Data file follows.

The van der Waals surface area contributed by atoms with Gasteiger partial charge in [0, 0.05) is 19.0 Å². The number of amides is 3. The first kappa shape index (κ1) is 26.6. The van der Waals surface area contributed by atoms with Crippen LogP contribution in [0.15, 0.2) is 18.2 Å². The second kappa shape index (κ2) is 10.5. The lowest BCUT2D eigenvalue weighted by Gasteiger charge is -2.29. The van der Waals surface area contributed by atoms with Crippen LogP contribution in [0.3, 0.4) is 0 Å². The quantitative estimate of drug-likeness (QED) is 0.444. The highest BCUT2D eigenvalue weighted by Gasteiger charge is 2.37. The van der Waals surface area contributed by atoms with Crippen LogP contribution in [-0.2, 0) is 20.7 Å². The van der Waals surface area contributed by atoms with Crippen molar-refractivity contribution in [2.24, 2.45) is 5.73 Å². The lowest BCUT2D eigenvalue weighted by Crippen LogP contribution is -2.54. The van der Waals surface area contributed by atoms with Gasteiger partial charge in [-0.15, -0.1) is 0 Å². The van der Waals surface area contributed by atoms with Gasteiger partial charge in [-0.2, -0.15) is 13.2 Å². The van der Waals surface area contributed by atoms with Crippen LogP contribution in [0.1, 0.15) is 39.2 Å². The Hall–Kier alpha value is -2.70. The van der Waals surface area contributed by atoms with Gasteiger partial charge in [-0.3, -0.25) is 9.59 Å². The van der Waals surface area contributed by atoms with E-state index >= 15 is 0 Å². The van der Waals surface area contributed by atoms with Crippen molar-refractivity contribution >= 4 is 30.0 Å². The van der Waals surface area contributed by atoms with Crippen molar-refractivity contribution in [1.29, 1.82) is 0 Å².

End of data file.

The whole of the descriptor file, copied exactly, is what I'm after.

The van der Waals surface area contributed by atoms with Gasteiger partial charge in [0, 0.05) is 19.0 Å². The number of amides is 3. The first kappa shape index (κ1) is 26.6. The van der Waals surface area contributed by atoms with Crippen LogP contribution in [0.15, 0.2) is 18.2 Å². The second kappa shape index (κ2) is 10.5. The lowest BCUT2D eigenvalue weighted by Gasteiger charge is -2.29. The van der Waals surface area contributed by atoms with Crippen LogP contribution in [0.3, 0.4) is 0 Å². The quantitative estimate of drug-likeness (QED) is 0.444. The highest BCUT2D eigenvalue weighted by Gasteiger charge is 2.37. The van der Waals surface area contributed by atoms with Crippen LogP contribution in [-0.2, 0) is 20.7 Å². The van der Waals surface area contributed by atoms with Crippen molar-refractivity contribution in [2.24, 2.45) is 5.73 Å². The lowest BCUT2D eigenvalue weighted by Crippen LogP contribution is -2.54. The van der Waals surface area contributed by atoms with Gasteiger partial charge in [-0.15, -0.1) is 0 Å². The van der Waals surface area contributed by atoms with Gasteiger partial charge in [-0.2, -0.15) is 13.2 Å². The van der Waals surface area contributed by atoms with Crippen LogP contribution in [0.1, 0.15) is 39.2 Å². The Hall–Kier alpha value is -2.70. The van der Waals surface area contributed by atoms with Gasteiger partial charge in [-0.3, -0.25) is 9.59 Å². The van der Waals surface area contributed by atoms with E-state index >= 15 is 0 Å². The van der Waals surface area contributed by atoms with Crippen molar-refractivity contribution >= 4 is 30.0 Å². The van der Waals surface area contributed by atoms with Crippen molar-refractivity contribution in [1.29, 1.82) is 0 Å².